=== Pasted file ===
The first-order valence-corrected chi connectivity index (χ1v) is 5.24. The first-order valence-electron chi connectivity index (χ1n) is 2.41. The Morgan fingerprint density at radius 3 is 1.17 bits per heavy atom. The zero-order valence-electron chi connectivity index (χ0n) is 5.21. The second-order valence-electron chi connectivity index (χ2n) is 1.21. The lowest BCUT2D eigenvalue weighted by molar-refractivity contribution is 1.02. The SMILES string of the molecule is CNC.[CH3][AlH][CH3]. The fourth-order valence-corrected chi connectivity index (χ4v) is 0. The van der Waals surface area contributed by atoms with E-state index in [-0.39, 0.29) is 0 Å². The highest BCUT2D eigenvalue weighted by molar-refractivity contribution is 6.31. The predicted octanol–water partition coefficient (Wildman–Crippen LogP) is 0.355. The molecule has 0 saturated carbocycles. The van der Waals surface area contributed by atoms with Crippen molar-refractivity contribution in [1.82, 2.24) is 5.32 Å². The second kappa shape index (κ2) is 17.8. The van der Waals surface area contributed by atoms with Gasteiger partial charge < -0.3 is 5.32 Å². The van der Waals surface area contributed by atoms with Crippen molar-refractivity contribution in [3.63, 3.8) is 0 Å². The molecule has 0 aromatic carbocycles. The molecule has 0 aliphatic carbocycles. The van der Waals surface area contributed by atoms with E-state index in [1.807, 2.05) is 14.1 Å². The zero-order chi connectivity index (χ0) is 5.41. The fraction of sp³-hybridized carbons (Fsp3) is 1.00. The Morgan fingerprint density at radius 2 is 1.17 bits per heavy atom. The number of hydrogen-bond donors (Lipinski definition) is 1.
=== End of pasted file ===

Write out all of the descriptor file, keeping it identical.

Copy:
The first-order valence-corrected chi connectivity index (χ1v) is 5.24. The first-order valence-electron chi connectivity index (χ1n) is 2.41. The Morgan fingerprint density at radius 3 is 1.17 bits per heavy atom. The zero-order valence-electron chi connectivity index (χ0n) is 5.21. The second-order valence-electron chi connectivity index (χ2n) is 1.21. The lowest BCUT2D eigenvalue weighted by molar-refractivity contribution is 1.02. The SMILES string of the molecule is CNC.[CH3][AlH][CH3]. The fourth-order valence-corrected chi connectivity index (χ4v) is 0. The van der Waals surface area contributed by atoms with E-state index in [-0.39, 0.29) is 0 Å². The highest BCUT2D eigenvalue weighted by molar-refractivity contribution is 6.31. The predicted octanol–water partition coefficient (Wildman–Crippen LogP) is 0.355. The molecule has 0 saturated carbocycles. The van der Waals surface area contributed by atoms with Crippen molar-refractivity contribution in [1.82, 2.24) is 5.32 Å². The second kappa shape index (κ2) is 17.8. The van der Waals surface area contributed by atoms with Gasteiger partial charge < -0.3 is 5.32 Å². The van der Waals surface area contributed by atoms with Crippen molar-refractivity contribution in [3.63, 3.8) is 0 Å². The molecule has 0 aromatic carbocycles. The molecule has 0 aliphatic carbocycles. The van der Waals surface area contributed by atoms with E-state index in [1.807, 2.05) is 14.1 Å². The zero-order chi connectivity index (χ0) is 5.41. The fraction of sp³-hybridized carbons (Fsp3) is 1.00. The Morgan fingerprint density at radius 2 is 1.17 bits per heavy atom. The number of hydrogen-bond donors (Lipinski definition) is 1.